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Why playing doubles can make you a better singles player and vice versa

Why playing doubles can make you a better singles player and vice versa
There’s no argument, singles and doubles are vastly different. That’s why it’s rare for pro players to excel at both, most have a speciality. People often ask me which I prefer or which is more difficult. The simple answer is that you can’t choose. Both offer their own set of challenges and rewards. Here’s how playing doubles can make you a better singles player and how playing singles can add to your doubles.

Play doubles to improve your singles

Doubles can be a little overwhelming if you are used to just managing yourself on the court. Put yourself out of your comfort zone and the following areas should see an improvement.


There is a lot more to keep track of when you’re playing doubles. The partner dynamic requires constant back and forth communication about your current situation and plans. Focusing well helps you analyze and relay that information back and forth for strategizing together. You also need to know where your partner is on the court at all times and where they are at physically and emotionally. This additional need for focus will make it seem a breeze when you go back to only managing yourself again on the singles court.

Court geometry

In singles it’s easy to stay very basic with your strategy, either hitting into the space or hitting a high percentage to your opponent's weakness. Doubles experience gives you improved court awareness and understanding of the available angles. That knowledge of court geometry will not only expand your repertoire of options on the singles court, but it will also help you run less.


There is less space available to hit into in doubles so you often have to hit back to the same place for longer periods than you would in singles. If you don’t create or wait for the right moment to attack you can easily be punished. So doubles really develops your patience and decision making.

Net game

Doubles is an obvious way to improve your volley skills and technique. But the areas often overlooked are confidence and reaction time at the net. Many singles players don’t come to the net simply because they are afraid, not because they can’t volley. Play more doubles and both your confidence and reaction time/anticipation will improve just by having that extra experience. Having net play as an option will give you an extra dimension to your singles game.

Take some inspiration from this 10 minutes of incredible doubles points from Tennis TV:

Play singles to improve your doubles

The overall intensity of singles can be a little off putting to those who usually play doubles. But ease yourself into some friendly singles to start with and you will see improvements in some of the following areas:

Physical fitness

There is no question that singles requires a superior level of fitness to doubles. You cover significantly more ground and don’t have a partner to give you a break from hitting. You also serve and return twice as often so you are going to exert a lot more energy. Add in some extra singles play to boost your fitness. It will pay off when you have some intense doubles matchups where you have to dig deep.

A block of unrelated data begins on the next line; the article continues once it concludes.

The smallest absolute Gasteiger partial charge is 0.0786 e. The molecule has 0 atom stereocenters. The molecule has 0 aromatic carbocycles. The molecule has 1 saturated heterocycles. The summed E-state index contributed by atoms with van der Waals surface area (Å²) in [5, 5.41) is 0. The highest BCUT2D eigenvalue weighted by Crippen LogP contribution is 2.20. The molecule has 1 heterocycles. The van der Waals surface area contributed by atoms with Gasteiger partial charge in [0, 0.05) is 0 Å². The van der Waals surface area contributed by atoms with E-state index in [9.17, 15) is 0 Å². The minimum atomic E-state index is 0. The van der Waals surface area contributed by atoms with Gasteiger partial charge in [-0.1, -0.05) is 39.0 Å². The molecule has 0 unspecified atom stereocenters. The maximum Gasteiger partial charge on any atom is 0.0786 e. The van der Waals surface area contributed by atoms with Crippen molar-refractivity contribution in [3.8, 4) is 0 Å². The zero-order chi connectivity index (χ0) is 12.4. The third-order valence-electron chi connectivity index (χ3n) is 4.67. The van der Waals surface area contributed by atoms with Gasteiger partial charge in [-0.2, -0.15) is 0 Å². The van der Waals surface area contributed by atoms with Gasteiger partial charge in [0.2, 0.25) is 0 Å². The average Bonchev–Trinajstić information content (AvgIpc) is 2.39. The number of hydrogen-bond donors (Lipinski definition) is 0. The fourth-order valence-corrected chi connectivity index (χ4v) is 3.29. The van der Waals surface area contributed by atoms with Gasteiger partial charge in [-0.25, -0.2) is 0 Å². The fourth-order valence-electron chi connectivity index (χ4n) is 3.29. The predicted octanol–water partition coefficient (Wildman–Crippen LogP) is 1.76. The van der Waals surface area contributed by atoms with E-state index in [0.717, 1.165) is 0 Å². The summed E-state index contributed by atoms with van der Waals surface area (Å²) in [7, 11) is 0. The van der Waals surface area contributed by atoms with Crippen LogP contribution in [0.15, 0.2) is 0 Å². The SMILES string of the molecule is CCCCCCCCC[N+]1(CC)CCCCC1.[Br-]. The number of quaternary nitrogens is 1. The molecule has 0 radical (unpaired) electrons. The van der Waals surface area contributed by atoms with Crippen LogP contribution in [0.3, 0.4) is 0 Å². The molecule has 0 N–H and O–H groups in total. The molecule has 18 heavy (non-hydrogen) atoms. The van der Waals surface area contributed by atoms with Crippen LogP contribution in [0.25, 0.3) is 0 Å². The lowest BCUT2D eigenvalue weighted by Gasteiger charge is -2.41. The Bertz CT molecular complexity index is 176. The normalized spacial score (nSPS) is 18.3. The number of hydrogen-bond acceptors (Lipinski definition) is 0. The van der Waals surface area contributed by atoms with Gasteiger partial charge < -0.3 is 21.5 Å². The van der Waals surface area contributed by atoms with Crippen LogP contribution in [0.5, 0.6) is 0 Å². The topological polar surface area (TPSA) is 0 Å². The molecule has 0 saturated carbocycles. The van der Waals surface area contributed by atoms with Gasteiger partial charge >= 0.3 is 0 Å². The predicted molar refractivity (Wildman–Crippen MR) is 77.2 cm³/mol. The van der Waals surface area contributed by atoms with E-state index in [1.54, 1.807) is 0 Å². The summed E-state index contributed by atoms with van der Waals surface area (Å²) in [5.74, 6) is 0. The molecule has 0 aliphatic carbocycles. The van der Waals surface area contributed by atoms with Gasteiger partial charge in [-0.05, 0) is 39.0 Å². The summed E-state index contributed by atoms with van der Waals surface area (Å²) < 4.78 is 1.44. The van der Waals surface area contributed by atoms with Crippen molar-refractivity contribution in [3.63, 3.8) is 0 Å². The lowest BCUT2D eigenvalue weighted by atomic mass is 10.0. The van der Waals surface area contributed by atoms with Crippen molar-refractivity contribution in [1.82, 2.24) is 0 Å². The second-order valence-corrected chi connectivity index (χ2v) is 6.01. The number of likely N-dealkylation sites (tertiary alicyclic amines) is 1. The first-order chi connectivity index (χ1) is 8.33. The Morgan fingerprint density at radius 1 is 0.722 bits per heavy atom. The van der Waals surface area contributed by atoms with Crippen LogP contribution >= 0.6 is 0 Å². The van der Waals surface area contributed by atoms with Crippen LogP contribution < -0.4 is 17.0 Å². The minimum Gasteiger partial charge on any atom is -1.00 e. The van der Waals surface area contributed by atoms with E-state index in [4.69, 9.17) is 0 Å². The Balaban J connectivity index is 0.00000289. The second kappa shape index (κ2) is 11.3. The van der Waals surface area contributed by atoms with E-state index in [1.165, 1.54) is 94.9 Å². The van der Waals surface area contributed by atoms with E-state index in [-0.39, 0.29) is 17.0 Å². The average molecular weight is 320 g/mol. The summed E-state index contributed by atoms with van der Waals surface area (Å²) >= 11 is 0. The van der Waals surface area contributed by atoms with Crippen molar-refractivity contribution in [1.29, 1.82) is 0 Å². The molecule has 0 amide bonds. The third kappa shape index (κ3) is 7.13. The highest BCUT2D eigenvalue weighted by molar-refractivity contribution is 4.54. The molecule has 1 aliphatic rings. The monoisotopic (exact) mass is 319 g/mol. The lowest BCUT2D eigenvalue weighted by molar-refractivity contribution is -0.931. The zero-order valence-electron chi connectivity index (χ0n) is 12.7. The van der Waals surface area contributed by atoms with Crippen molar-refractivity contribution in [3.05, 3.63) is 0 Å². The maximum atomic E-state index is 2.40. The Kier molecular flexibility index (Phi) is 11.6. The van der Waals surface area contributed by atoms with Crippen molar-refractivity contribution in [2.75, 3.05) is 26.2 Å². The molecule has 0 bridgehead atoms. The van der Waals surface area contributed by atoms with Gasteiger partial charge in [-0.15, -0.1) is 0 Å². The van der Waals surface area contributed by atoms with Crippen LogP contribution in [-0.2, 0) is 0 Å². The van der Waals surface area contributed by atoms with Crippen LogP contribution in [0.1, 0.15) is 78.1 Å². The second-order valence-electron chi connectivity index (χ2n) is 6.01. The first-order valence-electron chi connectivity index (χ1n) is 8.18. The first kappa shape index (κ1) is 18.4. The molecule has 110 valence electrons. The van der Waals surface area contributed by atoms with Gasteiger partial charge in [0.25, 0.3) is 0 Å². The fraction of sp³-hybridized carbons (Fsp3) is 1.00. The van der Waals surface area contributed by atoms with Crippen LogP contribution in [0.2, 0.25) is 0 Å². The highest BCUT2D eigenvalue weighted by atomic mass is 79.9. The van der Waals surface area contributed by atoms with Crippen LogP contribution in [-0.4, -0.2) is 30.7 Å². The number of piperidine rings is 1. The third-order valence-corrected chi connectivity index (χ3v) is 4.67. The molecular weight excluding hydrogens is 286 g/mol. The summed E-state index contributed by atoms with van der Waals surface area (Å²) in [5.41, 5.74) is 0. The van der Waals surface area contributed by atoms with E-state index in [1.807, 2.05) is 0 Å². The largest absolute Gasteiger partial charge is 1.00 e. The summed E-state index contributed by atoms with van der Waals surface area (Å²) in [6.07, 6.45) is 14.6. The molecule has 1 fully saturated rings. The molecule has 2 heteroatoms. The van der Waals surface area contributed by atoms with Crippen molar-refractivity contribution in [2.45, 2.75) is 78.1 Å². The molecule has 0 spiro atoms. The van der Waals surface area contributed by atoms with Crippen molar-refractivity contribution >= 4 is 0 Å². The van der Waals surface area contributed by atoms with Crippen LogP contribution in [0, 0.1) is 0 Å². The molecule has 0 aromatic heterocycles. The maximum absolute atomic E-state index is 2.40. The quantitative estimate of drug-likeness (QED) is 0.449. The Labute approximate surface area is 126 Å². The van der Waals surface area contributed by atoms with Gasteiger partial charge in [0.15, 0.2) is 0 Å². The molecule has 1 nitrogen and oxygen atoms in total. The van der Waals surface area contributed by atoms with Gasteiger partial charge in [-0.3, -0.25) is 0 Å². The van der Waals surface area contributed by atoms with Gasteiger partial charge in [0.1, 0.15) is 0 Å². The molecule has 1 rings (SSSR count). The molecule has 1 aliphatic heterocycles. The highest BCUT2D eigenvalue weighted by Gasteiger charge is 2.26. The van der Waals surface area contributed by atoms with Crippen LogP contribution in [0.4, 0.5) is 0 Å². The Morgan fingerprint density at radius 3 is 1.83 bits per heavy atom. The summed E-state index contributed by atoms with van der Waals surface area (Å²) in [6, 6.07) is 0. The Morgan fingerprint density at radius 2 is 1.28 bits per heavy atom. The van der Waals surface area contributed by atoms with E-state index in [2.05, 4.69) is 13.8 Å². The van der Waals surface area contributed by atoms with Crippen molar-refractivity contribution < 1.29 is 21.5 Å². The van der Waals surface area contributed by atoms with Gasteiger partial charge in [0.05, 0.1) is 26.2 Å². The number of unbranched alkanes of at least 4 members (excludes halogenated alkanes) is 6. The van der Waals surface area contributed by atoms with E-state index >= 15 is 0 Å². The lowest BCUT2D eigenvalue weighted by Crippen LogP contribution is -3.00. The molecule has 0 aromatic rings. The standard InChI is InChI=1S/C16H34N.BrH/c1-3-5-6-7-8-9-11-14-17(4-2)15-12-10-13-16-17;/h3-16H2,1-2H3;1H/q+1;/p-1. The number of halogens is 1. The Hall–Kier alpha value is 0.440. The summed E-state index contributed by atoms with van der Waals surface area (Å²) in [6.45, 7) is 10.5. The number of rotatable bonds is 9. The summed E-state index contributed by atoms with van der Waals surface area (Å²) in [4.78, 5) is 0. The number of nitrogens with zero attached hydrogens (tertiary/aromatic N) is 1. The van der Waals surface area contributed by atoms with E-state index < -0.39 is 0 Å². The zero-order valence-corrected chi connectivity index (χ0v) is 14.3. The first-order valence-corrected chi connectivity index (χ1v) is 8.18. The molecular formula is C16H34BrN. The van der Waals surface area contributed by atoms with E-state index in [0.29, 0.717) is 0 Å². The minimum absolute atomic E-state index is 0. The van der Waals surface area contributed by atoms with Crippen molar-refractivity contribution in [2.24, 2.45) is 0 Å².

Mental strength

In singles you don’t have a partner to give you suggestions or encouragement, you are all on your own out there. Learning to be resilient and carry yourself through tough moments and momentum shifts makes you a stronger all round player. Not only will you have the skills to support yourself, you will have that extra mental toughness to lift up your partner if they are having a low point in a match.

More tennis

Sometimes in a doubles game you can go through several minutes or more without even touching the ball. Singles allows you to get into more of a rhythm and hit a higher volume of balls. This extra practice will improve your tennis level faster than playing doubles alone. You can then transfer these new fine tuned skills back over to your doubles matches. The extra serve practice can especially pay off.

Problem solving

It’s easy when your playing doubles to just go with the flow or rely on a partner to strategize. With singles you have no choice but to figure out what's happening in front of you if you want to be successful. Just relying on being better than the other player can only get you so far and won’t always win you matches. You have to learn to adapt to every scenario and problem solve. Bring these skills back to the doubles court and add in your partner’s knowledge and you should be able to problem solve your way through a lot of matches.

Here’s some extra inspiration from 10 of the best tennis matches of all time (with videos) from IHCTA:

In Summary

If you only normally play singles it may be a little daunting to put yourself on the court with extra players and vice versa. But even the best players in the world mix it up from time to time. Use that extra experience to improve your all round tennis game and knowledge. A good balance would be 70:30 with 70% being your preferred speciality. You may even find that you fall in love with both and end up playing nearer 50:50!

We love to hear your feedback about our articles and also your own experiences. Share them with us in the comments below.


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One response to “Why playing doubles can make you a better singles player and vice versa

  1. I just thought all the extra volleys in doubles would help improve my volleys in singles. But clearly not thought about this deeply enough… really interesting article.

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